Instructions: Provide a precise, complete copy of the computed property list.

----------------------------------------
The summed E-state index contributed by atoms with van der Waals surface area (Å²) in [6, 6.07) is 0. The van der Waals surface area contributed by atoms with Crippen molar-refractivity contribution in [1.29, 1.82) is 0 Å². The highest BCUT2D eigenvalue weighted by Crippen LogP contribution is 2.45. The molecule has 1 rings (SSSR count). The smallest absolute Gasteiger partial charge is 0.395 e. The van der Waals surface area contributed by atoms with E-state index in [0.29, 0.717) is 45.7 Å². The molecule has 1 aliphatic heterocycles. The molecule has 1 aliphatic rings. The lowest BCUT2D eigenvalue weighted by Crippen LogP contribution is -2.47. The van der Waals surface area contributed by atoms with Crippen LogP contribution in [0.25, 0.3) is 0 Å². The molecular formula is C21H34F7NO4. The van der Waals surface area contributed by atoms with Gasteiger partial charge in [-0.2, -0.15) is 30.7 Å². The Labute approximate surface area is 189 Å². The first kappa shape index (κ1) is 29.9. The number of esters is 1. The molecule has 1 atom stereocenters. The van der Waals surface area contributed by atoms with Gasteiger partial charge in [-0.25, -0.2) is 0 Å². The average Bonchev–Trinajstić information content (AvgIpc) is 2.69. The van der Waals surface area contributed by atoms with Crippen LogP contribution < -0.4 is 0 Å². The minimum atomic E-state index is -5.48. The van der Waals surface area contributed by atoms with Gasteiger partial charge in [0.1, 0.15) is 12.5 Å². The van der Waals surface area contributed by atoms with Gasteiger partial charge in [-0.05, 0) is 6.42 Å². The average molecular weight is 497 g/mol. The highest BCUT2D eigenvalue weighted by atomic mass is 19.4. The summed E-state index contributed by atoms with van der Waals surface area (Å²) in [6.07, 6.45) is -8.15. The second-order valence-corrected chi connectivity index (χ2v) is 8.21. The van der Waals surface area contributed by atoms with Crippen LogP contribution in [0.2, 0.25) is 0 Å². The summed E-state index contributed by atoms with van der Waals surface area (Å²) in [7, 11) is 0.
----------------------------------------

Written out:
The summed E-state index contributed by atoms with van der Waals surface area (Å²) in [6, 6.07) is 0. The van der Waals surface area contributed by atoms with Crippen molar-refractivity contribution in [1.29, 1.82) is 0 Å². The highest BCUT2D eigenvalue weighted by Crippen LogP contribution is 2.45. The molecule has 1 rings (SSSR count). The smallest absolute Gasteiger partial charge is 0.395 e. The van der Waals surface area contributed by atoms with E-state index in [0.29, 0.717) is 45.7 Å². The molecule has 1 aliphatic heterocycles. The molecule has 1 aliphatic rings. The lowest BCUT2D eigenvalue weighted by Crippen LogP contribution is -2.47. The van der Waals surface area contributed by atoms with Crippen LogP contribution in [0.25, 0.3) is 0 Å². The molecular formula is C21H34F7NO4. The van der Waals surface area contributed by atoms with Gasteiger partial charge in [-0.2, -0.15) is 30.7 Å². The Labute approximate surface area is 189 Å². The first kappa shape index (κ1) is 29.9. The number of esters is 1. The molecule has 1 atom stereocenters. The van der Waals surface area contributed by atoms with Gasteiger partial charge in [-0.25, -0.2) is 0 Å². The average Bonchev–Trinajstić information content (AvgIpc) is 2.69. The van der Waals surface area contributed by atoms with Crippen LogP contribution < -0.4 is 0 Å². The minimum atomic E-state index is -5.48. The van der Waals surface area contributed by atoms with Gasteiger partial charge in [0.1, 0.15) is 12.5 Å². The van der Waals surface area contributed by atoms with Gasteiger partial charge in [-0.05, 0) is 6.42 Å². The average molecular weight is 497 g/mol. The highest BCUT2D eigenvalue weighted by atomic mass is 19.4. The summed E-state index contributed by atoms with van der Waals surface area (Å²) in [6.07, 6.45) is -8.15. The second-order valence-corrected chi connectivity index (χ2v) is 8.21. The van der Waals surface area contributed by atoms with Crippen LogP contribution in [0.2, 0.25) is 0 Å². The summed E-state index contributed by atoms with van der Waals surface area (Å²) in [7, 11) is 0.